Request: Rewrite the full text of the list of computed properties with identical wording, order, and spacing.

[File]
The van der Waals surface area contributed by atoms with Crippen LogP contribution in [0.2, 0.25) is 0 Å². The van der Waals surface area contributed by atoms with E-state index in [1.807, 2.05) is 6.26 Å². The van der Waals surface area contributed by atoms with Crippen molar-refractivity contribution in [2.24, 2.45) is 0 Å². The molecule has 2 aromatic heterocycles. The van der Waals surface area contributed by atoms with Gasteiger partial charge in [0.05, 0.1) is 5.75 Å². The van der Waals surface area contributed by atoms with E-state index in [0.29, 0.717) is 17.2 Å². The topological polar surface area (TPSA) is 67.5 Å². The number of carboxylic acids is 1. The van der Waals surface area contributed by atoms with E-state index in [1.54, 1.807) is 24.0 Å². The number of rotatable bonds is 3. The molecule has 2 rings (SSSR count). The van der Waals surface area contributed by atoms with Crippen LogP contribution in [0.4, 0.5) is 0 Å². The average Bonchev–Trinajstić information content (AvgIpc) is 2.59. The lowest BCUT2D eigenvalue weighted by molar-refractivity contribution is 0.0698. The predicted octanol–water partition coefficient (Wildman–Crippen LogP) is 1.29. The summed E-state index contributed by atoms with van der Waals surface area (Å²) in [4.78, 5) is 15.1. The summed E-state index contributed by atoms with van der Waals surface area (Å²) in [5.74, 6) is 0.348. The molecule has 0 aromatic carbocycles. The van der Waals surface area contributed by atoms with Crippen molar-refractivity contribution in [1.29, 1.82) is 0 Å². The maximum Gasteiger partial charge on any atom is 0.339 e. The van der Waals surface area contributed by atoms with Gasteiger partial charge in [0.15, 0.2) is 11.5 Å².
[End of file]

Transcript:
The van der Waals surface area contributed by atoms with Crippen LogP contribution in [0.2, 0.25) is 0 Å². The van der Waals surface area contributed by atoms with E-state index in [1.807, 2.05) is 6.26 Å². The van der Waals surface area contributed by atoms with Crippen molar-refractivity contribution in [2.24, 2.45) is 0 Å². The molecule has 2 aromatic heterocycles. The van der Waals surface area contributed by atoms with Gasteiger partial charge in [0.05, 0.1) is 5.75 Å². The van der Waals surface area contributed by atoms with E-state index in [0.29, 0.717) is 17.2 Å². The topological polar surface area (TPSA) is 67.5 Å². The number of carboxylic acids is 1. The van der Waals surface area contributed by atoms with E-state index in [1.54, 1.807) is 24.0 Å². The number of rotatable bonds is 3. The molecule has 2 rings (SSSR count). The van der Waals surface area contributed by atoms with Crippen LogP contribution in [0.4, 0.5) is 0 Å². The average Bonchev–Trinajstić information content (AvgIpc) is 2.59. The lowest BCUT2D eigenvalue weighted by molar-refractivity contribution is 0.0698. The predicted octanol–water partition coefficient (Wildman–Crippen LogP) is 1.29. The summed E-state index contributed by atoms with van der Waals surface area (Å²) in [4.78, 5) is 15.1. The summed E-state index contributed by atoms with van der Waals surface area (Å²) in [5.74, 6) is 0.348. The molecule has 0 aromatic carbocycles. The van der Waals surface area contributed by atoms with Crippen molar-refractivity contribution in [1.29, 1.82) is 0 Å². The maximum Gasteiger partial charge on any atom is 0.339 e. The van der Waals surface area contributed by atoms with Gasteiger partial charge in [0.15, 0.2) is 11.5 Å².